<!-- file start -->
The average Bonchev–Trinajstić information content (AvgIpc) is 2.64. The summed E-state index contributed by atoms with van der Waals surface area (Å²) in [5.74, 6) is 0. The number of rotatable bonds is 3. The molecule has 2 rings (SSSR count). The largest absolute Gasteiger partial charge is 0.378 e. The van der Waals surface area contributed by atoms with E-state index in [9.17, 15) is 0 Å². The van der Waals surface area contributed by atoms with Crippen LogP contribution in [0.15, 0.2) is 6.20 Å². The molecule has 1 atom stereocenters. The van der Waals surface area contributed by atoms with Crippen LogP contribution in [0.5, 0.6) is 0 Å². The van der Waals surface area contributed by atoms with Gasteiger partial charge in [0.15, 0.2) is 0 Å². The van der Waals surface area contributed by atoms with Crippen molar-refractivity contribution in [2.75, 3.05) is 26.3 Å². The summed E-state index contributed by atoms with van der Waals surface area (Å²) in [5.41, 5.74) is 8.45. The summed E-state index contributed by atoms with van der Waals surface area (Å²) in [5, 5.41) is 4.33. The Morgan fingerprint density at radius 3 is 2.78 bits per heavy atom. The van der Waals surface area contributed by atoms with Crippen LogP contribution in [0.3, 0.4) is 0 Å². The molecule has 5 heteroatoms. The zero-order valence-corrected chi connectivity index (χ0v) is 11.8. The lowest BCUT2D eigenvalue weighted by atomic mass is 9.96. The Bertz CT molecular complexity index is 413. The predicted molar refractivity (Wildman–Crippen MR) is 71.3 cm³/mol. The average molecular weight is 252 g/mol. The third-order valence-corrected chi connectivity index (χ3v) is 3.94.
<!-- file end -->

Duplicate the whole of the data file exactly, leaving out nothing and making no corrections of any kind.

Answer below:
The average Bonchev–Trinajstić information content (AvgIpc) is 2.64. The summed E-state index contributed by atoms with van der Waals surface area (Å²) in [5.74, 6) is 0. The number of rotatable bonds is 3. The molecule has 2 rings (SSSR count). The largest absolute Gasteiger partial charge is 0.378 e. The van der Waals surface area contributed by atoms with E-state index in [9.17, 15) is 0 Å². The van der Waals surface area contributed by atoms with Crippen LogP contribution in [0.15, 0.2) is 6.20 Å². The molecule has 1 atom stereocenters. The van der Waals surface area contributed by atoms with Crippen LogP contribution in [0.5, 0.6) is 0 Å². The van der Waals surface area contributed by atoms with Gasteiger partial charge in [0.15, 0.2) is 0 Å². The van der Waals surface area contributed by atoms with Crippen molar-refractivity contribution in [2.75, 3.05) is 26.3 Å². The summed E-state index contributed by atoms with van der Waals surface area (Å²) in [5.41, 5.74) is 8.45. The summed E-state index contributed by atoms with van der Waals surface area (Å²) in [5, 5.41) is 4.33. The Morgan fingerprint density at radius 3 is 2.78 bits per heavy atom. The van der Waals surface area contributed by atoms with Crippen LogP contribution in [0.3, 0.4) is 0 Å². The molecule has 5 heteroatoms. The zero-order valence-corrected chi connectivity index (χ0v) is 11.8. The lowest BCUT2D eigenvalue weighted by atomic mass is 9.96. The Bertz CT molecular complexity index is 413. The predicted molar refractivity (Wildman–Crippen MR) is 71.3 cm³/mol. The average molecular weight is 252 g/mol. The third-order valence-corrected chi connectivity index (χ3v) is 3.94.